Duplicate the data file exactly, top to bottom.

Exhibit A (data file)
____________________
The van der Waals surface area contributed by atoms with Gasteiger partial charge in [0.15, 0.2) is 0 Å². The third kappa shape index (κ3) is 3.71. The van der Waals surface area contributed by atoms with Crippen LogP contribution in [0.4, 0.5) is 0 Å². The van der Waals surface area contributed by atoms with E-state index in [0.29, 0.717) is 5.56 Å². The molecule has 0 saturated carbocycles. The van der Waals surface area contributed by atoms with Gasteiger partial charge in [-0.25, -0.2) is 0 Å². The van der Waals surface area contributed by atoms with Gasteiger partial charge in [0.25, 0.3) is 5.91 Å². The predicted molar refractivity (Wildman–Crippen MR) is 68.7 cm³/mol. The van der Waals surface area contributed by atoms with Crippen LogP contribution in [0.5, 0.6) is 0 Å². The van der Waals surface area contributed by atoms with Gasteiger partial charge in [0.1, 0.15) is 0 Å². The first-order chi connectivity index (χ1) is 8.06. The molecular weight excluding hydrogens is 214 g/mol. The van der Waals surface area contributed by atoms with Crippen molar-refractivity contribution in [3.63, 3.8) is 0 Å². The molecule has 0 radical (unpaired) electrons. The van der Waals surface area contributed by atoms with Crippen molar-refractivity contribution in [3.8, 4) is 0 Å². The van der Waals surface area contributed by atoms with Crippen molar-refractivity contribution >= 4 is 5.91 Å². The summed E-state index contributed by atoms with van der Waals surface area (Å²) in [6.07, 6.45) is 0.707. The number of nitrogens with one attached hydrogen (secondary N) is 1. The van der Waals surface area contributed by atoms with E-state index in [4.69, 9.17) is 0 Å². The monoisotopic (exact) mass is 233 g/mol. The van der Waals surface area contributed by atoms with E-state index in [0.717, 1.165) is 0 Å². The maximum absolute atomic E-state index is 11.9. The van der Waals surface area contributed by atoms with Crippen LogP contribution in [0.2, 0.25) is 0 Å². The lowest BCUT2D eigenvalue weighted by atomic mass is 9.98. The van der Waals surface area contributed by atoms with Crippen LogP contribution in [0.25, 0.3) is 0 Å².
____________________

The van der Waals surface area contributed by atoms with Gasteiger partial charge in [0.15, 0.2) is 0 Å². The third kappa shape index (κ3) is 3.71. The van der Waals surface area contributed by atoms with Crippen LogP contribution in [0.4, 0.5) is 0 Å². The van der Waals surface area contributed by atoms with E-state index in [0.29, 0.717) is 5.56 Å². The molecule has 0 saturated carbocycles. The van der Waals surface area contributed by atoms with Gasteiger partial charge in [-0.25, -0.2) is 0 Å². The van der Waals surface area contributed by atoms with Gasteiger partial charge in [0.25, 0.3) is 5.91 Å². The predicted molar refractivity (Wildman–Crippen MR) is 68.7 cm³/mol. The van der Waals surface area contributed by atoms with Crippen LogP contribution in [0.5, 0.6) is 0 Å². The van der Waals surface area contributed by atoms with Gasteiger partial charge in [0.1, 0.15) is 0 Å². The first-order chi connectivity index (χ1) is 8.06. The molecular weight excluding hydrogens is 214 g/mol. The van der Waals surface area contributed by atoms with Crippen molar-refractivity contribution in [3.63, 3.8) is 0 Å². The molecule has 0 radical (unpaired) electrons. The van der Waals surface area contributed by atoms with Crippen molar-refractivity contribution in [3.8, 4) is 0 Å². The van der Waals surface area contributed by atoms with Crippen molar-refractivity contribution >= 4 is 5.91 Å². The summed E-state index contributed by atoms with van der Waals surface area (Å²) in [6.07, 6.45) is 0.707. The number of nitrogens with one attached hydrogen (secondary N) is 1. The van der Waals surface area contributed by atoms with E-state index in [4.69, 9.17) is 0 Å². The monoisotopic (exact) mass is 233 g/mol. The van der Waals surface area contributed by atoms with E-state index in [0.717, 1.165) is 0 Å². The maximum absolute atomic E-state index is 11.9. The van der Waals surface area contributed by atoms with Crippen LogP contribution in [0.2, 0.25) is 0 Å². The lowest BCUT2D eigenvalue weighted by atomic mass is 9.98. The van der Waals surface area contributed by atoms with Crippen LogP contribution in [0.25, 0.3) is 0 Å².